Daria and her friend group, the Authentics, pride themselves on authenticity; maybe it’s because they all have a distinct style, and a seemingly have a close bond with each other, or perhaps it’s simply because they like to keep it real. When Daria finds out that her family has been hiding her adoption from her, she goes ballistic: why would her parents hide such a secret? Who were her real parents? Why is she so determined to find out?
When I first read the synopsis for Nazemian’s THE AUTHENTICS, I was drawn to the “Nose Jobs,” a group of Persian girls who essentially succumbed to popular culture in making the decision to alter their faces. Their ringleader, Heidi, just so happens to also be Daria’s not-so-nice ex-BFF. My family is North African, so I immediately put myself in Heidi’s shoes; I’ve always been a bit uncomfortable with my nose myself, but looked to my mom, whose nose was identical to mine. These girls, however, didn’t have that same luxury as I do, so I think I can understand why they would go under the knife. Especially for body-conscious teens, plastic surgery is something some teens think about, and, in some cities, it may even common.
I loved the Authentics; they weren’t without faults, but they seemed like a group of people I’d genuinely like to hang out with. I’m not sure I can pick a definite favorite out of the bunch, but Kurt’s obsession with astrology undeniably puts him at the top of my list. Daria, our protagonist and heroine, was likable, yet I felt a little bit detached from her. Some of her interactions were too overdone, but it fit Daria’s personality in a way.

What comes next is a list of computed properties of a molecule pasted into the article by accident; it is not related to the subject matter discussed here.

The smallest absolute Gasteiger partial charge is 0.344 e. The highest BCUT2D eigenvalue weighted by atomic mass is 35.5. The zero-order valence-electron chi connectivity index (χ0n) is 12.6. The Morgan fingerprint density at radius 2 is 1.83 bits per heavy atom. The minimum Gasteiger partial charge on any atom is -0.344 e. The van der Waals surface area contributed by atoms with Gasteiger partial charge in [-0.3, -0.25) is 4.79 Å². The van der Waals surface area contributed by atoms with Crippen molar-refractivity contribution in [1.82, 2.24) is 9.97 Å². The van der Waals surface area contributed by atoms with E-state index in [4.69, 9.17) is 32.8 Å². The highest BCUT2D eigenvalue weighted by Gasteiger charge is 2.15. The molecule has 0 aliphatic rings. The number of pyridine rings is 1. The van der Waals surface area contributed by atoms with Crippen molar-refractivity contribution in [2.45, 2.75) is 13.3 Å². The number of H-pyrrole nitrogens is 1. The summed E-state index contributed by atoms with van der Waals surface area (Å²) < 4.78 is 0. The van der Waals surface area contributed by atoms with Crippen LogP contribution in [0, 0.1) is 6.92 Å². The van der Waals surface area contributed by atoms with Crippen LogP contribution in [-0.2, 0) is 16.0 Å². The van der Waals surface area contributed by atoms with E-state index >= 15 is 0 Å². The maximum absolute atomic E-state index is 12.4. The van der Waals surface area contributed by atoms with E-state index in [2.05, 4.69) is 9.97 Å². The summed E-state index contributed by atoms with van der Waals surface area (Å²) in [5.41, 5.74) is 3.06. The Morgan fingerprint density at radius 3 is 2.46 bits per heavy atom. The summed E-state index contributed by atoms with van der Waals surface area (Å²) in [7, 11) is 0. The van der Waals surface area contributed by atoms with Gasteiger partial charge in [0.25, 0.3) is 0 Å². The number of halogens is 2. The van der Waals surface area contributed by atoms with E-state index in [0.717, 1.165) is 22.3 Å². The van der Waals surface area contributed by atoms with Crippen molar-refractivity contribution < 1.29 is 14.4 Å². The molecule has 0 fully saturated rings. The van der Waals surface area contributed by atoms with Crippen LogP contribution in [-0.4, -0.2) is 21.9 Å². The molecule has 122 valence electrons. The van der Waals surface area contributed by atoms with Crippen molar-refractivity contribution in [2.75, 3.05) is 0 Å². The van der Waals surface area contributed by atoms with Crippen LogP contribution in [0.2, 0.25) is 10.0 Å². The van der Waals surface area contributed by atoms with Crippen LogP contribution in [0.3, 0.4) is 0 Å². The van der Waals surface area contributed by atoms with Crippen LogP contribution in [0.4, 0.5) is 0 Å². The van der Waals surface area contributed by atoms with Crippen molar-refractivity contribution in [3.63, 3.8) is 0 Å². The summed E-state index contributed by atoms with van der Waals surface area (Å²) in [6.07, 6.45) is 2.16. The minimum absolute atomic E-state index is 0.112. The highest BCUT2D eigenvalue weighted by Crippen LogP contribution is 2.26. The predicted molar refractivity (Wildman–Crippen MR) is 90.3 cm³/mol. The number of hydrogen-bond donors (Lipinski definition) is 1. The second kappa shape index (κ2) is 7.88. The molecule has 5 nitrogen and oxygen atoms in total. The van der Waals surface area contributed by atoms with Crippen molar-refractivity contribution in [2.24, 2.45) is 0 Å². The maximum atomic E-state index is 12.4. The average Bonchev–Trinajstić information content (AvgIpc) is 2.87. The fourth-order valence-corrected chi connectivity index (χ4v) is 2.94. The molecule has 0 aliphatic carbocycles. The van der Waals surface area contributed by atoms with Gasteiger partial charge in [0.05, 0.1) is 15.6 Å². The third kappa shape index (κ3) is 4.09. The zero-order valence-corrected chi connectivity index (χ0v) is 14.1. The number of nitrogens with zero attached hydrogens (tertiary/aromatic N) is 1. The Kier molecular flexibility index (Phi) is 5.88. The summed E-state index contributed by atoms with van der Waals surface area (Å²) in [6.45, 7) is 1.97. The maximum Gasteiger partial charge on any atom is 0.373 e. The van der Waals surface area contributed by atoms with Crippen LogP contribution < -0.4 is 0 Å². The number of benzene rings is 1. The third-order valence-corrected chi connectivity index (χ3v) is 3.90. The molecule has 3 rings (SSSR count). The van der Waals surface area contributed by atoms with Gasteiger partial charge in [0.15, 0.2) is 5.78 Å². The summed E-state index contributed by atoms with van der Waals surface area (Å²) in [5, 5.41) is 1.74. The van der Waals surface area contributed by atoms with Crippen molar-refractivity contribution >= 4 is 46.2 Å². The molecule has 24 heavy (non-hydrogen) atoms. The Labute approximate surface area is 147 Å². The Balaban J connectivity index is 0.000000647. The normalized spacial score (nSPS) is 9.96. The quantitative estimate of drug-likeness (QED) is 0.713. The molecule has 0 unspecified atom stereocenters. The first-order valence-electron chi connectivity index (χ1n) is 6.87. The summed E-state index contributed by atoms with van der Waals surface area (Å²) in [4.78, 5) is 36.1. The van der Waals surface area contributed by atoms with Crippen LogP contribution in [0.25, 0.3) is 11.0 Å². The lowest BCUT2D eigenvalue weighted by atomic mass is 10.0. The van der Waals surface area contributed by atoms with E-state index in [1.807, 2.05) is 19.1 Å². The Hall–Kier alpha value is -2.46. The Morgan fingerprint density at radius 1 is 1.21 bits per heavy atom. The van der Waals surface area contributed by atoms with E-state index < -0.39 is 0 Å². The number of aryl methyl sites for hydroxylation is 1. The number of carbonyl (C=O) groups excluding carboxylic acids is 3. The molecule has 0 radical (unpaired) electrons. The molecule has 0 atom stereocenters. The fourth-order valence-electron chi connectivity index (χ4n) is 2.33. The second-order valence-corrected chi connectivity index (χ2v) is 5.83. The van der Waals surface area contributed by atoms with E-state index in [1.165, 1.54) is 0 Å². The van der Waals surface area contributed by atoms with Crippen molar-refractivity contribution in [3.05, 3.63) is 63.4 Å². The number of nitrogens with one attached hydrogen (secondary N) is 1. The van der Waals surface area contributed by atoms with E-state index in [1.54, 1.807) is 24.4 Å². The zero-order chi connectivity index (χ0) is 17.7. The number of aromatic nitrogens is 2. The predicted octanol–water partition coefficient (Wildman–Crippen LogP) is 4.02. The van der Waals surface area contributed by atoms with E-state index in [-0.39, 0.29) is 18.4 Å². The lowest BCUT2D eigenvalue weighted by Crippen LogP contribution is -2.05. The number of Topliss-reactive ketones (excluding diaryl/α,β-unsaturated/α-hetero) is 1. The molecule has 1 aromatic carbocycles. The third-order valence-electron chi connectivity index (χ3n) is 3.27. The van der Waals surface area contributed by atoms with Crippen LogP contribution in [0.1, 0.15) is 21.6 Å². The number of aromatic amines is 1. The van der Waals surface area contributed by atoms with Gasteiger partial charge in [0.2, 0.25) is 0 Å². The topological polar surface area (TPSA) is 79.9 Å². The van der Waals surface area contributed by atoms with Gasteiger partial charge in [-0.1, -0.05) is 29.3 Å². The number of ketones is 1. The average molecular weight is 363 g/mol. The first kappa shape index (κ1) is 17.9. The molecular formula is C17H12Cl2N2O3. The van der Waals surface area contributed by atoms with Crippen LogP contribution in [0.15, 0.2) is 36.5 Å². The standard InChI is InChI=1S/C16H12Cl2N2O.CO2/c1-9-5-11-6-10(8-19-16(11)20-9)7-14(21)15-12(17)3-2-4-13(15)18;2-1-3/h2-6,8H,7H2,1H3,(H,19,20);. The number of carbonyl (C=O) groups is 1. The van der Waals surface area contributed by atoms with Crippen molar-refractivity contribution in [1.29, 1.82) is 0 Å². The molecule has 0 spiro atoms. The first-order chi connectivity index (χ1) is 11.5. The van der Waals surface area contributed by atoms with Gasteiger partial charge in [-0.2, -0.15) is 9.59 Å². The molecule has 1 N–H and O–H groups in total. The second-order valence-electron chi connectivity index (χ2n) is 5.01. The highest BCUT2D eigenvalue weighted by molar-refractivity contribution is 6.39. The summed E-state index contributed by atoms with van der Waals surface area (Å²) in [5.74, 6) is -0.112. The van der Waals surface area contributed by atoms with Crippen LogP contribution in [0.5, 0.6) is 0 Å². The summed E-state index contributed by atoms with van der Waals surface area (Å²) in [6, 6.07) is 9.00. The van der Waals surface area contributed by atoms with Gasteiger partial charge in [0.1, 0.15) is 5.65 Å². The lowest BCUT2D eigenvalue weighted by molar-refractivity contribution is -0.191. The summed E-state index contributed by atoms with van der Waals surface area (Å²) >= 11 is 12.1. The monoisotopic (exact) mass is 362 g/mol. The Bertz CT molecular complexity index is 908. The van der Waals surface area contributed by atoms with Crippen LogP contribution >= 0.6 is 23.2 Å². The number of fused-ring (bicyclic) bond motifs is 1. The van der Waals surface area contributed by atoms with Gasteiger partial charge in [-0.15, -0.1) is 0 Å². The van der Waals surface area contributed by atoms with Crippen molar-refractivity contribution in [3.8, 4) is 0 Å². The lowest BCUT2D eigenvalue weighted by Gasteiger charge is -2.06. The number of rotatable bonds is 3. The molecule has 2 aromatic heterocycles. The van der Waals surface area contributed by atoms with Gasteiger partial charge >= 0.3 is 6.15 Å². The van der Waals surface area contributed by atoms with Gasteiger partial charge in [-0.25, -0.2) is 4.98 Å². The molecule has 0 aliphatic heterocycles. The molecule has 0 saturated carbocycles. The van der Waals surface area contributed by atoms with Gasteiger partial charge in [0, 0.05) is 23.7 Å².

A moment that stood out to me, for example was when Daria distanced herself from her own mother for Encarnacion — although she is her biological mother — in a grossly immature move that felt so fitting for a 15-year-old to do. Or when she caught Heidi and her mother shopping for knock-off designer goods and proceeded to feel like a saint for not telling the whole school about it. Honestly though, I don’t think I ever got over the fact that Daria was technically going out with her brother (even though they aren’t blood related, it’s just strange). All of the issues I had were nitpicks, though; I really do love this book.
Nazemian managed to get everything right: a gripping story, lovable characters and a greater purpose. In writing a character like Lida, he acknowledged the separation of Persians versus Iranians, agnostic Muslims versus more practicing Muslims. In Amir and Andrew’s story, he not only broadcasted that gay couples have no reason to be denied a family life like the norm.
As the story progressed, however, I realized that the same elements that made them “authentic” were perhaps too overdone, to the point that fakeness pervaded in them. About three quarters into the book, Daria realizes that in addition to her family hiding a giant secret, her best friends were too. The resolution was so heartwarming that I cried (seriously!). Daria’s friend group epitomized the squad goals I always wished I had, but never did.
The story was so wonderful, so poignant in a way I could never expect. Nazemian brought up real issues — agnosticism in Islam, gay marriage, family and personal identity — while still keeping it real. It’s a celebration of culture, acceptance and family, and I thought it was beautifully written. I read it in a single sitting, wholly engrossed in the story without end; I recommend this to teens looking for a fun read.